Ship with Cocaine Loaded in Venezuela, Seized off the Coast of Spain
By Steven McLoud/Diálogo May 22, 2020
Spanish authorities announced on April 29 the seizure of 4 000 kilograms (4 metric tons) of cocaine aboard a ship off the coast of Vigo. Law enforcement officials say the ship originated in Venezuela, where the drugs were initially loaded.
This seizure was the latest blow to Galician drug traffickers who operate in the Galicia region making it the main European entry point for cocaine from Latin America. Officials highlighted the multinational combined effort that lead to the seizure, which involved the Spanish Navy, the U.S. Drug Enforcement Agency, the British National Crime Agency, and the Colombian National Police.
This latest haul also illustrated once again Venezuela’s role in drug trafficking, with the Nicolás Maduro regime facilitating the passage of drugs in and out of the country. In a March 26 indictment, the U.S. Department of Justice (DOJ) charged Maduro and a number of high-ranking colleagues (commonly known as the Cartel of the Suns) of narco-terrorism and other illicit activities, in partnership with former guerrilla group and now dissidents of the Revolutionary Armed Forces of Colombia (FARC, in Spanish) for the past 20 years. DOJ officials also went on to state that by approximately 2004, the U.S. Department of State estimated that 250 or more metric tons of cocaine were transiting through Venezuela each year. There is now a $15 million reward for information leading to Maduro’s arrest.
In that same indictment, U.S. officials provided examples of cartel members’ involvement in drug trafficking to Europe. In September 2013, Diosdado Cabello, the head of Venezuela’s illegitimate National Constituent Assembly, and former intelligence chief Hugo Carvajal, were alleged to have sent 1.3 metric tons of cocaine to France. In 2017, Spain seized 2,500 kg (2.5 metric tons) of cocaine on a ship coming from Venezuela. Carvajal is now currently in hiding in Spain after a Spanish court approved his extradition to the United States in November 2019.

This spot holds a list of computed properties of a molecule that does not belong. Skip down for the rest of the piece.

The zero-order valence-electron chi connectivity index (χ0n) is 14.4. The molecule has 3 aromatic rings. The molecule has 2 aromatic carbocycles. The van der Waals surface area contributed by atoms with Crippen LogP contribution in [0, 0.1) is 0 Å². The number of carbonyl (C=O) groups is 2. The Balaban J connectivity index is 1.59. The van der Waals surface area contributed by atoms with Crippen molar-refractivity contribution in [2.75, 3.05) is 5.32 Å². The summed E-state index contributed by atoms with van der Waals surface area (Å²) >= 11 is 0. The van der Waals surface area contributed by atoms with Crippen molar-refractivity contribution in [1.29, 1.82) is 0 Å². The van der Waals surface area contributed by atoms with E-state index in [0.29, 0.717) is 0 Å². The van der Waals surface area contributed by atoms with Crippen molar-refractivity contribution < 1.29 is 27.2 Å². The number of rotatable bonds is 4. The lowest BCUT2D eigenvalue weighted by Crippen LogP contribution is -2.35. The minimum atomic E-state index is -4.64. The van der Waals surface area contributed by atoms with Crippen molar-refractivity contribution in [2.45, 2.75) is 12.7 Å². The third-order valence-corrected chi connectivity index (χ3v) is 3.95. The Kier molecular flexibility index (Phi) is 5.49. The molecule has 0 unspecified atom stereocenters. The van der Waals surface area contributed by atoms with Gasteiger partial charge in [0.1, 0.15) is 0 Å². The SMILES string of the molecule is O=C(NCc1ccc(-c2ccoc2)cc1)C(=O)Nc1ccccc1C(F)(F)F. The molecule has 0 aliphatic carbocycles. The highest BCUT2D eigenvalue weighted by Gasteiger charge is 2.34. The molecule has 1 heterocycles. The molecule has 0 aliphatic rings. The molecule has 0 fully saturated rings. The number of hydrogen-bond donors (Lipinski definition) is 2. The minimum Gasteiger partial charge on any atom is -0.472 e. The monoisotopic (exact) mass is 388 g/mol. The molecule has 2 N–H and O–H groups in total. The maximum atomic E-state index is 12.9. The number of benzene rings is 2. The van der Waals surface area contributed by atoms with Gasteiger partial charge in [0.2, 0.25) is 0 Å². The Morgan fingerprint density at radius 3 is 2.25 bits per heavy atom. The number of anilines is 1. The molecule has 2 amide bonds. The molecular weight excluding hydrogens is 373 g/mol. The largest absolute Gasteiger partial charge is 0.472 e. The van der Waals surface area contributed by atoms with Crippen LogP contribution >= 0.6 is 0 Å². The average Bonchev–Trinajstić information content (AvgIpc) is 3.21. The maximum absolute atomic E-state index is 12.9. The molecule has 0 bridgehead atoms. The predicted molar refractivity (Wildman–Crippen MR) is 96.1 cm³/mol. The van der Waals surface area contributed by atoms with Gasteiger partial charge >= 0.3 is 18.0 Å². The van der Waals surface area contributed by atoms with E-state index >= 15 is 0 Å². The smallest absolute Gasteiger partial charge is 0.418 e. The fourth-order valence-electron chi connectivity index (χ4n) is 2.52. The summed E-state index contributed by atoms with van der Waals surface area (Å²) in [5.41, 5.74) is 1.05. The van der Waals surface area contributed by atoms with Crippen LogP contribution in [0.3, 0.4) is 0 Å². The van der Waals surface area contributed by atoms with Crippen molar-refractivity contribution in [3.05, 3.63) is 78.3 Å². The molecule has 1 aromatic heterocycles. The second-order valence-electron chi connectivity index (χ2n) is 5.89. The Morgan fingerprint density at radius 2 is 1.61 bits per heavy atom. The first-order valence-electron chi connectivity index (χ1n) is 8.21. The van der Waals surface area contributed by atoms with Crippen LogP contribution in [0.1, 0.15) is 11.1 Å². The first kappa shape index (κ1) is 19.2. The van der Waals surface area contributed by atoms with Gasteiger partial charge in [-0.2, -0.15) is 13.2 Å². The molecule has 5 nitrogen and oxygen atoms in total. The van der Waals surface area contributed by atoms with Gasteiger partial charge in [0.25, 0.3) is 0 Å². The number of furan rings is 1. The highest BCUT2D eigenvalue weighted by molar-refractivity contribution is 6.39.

In an effort to deter and disrupt further drug trafficking in the Western Hemisphere, the U.S. announced a massive new counternarcotics operation in cooperation with 22 partner nations from the region. During a teleconference with reporters on April 17, U.S. Navy Admiral Craig S. Faller, commander of U.S. Southern Command, spoke about transnational criminal organizations (TCO) that deal in drugs, weapons, and people, making it a $90 billion-per-year illicit organization. Adm. Faller added that malign actors, like the Maduro regime, thrive on the instability created by these TCOs.
“Maduro and his cronies have been indicted as drug traffickers, and they profit enormously from illicit trade — a 50 percent increase in the illicit drug trafficking into and out of Venezuela in recent years,” Adm. Faller said. “That makes the narcotraffickers who work in and out of Venezuela a target for our disruption, dismantlement, and defeat operations like any other transnational criminal organization.”
Adm. Faller also said that the operation was not specifically geared toward Maduro, but more toward the destabilizing effects of transnational criminal organizations.
“The goal of this operation is to enhance security to save lives, not militarize the Caribbean or the Pacific and destabilize it,” he added.